Class Action Alleging Fraudulent Advertising Erroneously Dismissed Because Consumers not Required to Read Ingredient List to Correct Deceptive Advertising Claims Underlying Class Action Complaint Ninth Circuit Holds
Plaintiffs filed a putative class action against Gerber Products alleging inter alia violations of California’s Unfair Competition Law (UCL) and Consumer Legal Remedies Act (CLRA); specifically, the class action complaint alleged that Gerber’s Fruit Juice Snacks were deceptively marketed because the packaging – which shows images of various fruits “such as oranges, peaches, strawberries, and cherries” – would lead a reasonable consumer to believe that the juices of these fruits were included in the products when in reality “the only juice contained in the product was white grape juice from concentrate.” Williams v. Gerber Products Co., 523 F.3d 934, 936 (9th Cir. 2008). The class action attacked five features of Gerber’s packaging of its fruit juice snacks, including that the product was “nutritious”; defense attorneys moved to dismiss the class action for failure to state a claim, arguing that the packaging, including the ingredient disclosures on the packaging, defeated plaintiffs’ class action claims. Id., at 937. The district court granted the defense motion and dismissed the class action, holding that “Gerber’s statements were not likely to deceive a reasonable consumer, particularly given that the ingredient list was printed on the side of the box and that the ‘nutritious’ claim was non-actionable puffery.” Id. The Ninth Circuit reversed.
The core of the district court’s decision was its finding that Gerber’s packaging was “not likely to deceive a reasonable consumer as a matter of law.” Williams, at 938. It based this decision “solely on its own review of an example of the packaging.” Id., at 939. While California law permits such consideration, as the advertisement itself is “the primary evidence” of its falsity, id. (citation omitted), California courts also hold that “whether a business practice is deceptive will usually be a question of fact not appropriate for decision on demurrer,” id. (citations omitted). Based on its review of the packaging, the Ninth Circuit found “a number of features…which could likely deceive a reasonable consumer.” Id. Most importantly, it held that “reasonable consumers should [not] be expected to look beyond misleading representations on the front of the box to discover the truth from the ingredient list in small print on the side of the box.” Id., at 939-40. The Circuit Court acknowledged that Gerber’s ingredient list “appears to comply with FDA regulations,” but added that “a busy parent walking through the aisles of a grocery store should [not] be expected to verify that the representations on the front of the box are confirmed in the ingredient list.” Id. As the Ninth Circuit explained at page 940, “We do not think that the FDA requires an ingredient list so that manufacturers can mislead consumers and then rely on the ingredient list to correct those misinterpretations and provide a shield for liability for the deception.”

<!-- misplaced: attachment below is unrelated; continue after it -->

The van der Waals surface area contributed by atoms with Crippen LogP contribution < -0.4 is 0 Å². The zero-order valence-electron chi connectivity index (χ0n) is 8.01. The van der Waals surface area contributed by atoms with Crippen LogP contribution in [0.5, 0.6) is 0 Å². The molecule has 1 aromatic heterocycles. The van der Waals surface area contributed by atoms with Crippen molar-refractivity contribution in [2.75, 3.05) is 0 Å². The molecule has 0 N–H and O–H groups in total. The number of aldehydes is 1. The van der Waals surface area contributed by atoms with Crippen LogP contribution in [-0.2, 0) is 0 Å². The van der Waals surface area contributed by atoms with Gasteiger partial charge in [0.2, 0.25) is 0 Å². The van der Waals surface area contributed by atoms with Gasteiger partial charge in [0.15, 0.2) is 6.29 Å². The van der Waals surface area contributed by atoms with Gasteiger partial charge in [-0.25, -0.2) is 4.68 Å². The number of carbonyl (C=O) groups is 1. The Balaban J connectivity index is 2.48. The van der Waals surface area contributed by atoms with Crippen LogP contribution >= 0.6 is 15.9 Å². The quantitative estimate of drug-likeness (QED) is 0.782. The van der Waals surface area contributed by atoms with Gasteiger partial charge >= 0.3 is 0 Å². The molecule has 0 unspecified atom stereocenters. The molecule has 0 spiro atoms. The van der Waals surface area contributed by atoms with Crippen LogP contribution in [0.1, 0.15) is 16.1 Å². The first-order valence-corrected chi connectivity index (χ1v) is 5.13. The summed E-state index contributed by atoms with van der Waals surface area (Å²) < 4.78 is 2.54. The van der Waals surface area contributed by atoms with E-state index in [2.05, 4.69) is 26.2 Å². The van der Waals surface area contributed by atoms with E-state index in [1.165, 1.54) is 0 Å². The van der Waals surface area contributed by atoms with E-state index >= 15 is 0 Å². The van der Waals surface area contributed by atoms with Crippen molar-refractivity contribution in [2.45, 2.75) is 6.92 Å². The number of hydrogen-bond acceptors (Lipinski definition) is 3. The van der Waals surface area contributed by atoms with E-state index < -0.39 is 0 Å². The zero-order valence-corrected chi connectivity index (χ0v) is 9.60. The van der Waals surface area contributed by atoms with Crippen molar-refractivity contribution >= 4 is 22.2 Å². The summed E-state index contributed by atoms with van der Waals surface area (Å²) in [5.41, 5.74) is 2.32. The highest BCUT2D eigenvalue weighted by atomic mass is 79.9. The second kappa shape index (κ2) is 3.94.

In sum, the Ninth Circuit held that whether Gerber’s ingredient list complied with FDA regulations was irrelevant to the inquiry of whether the class action complaint adequately alleged false advertising claims under California law. Williams, at 940. Because the district court erred in finding, as a matter of law, that Gerber’s packaging was not deceptive, the Circuit Court reversed. Id. (The Ninth Circuit included a copy of the allegedly false advertisement as an exhibit to its opinion. See id., at 941.)
NOTE: The Ninth Circuit did not consider the defense argument that the class action claims were preempted by the federal Food Drug and Cosmetic Act (FDCA) because the argument had not been raised below and so was deemed waived. Williams, at 937-38.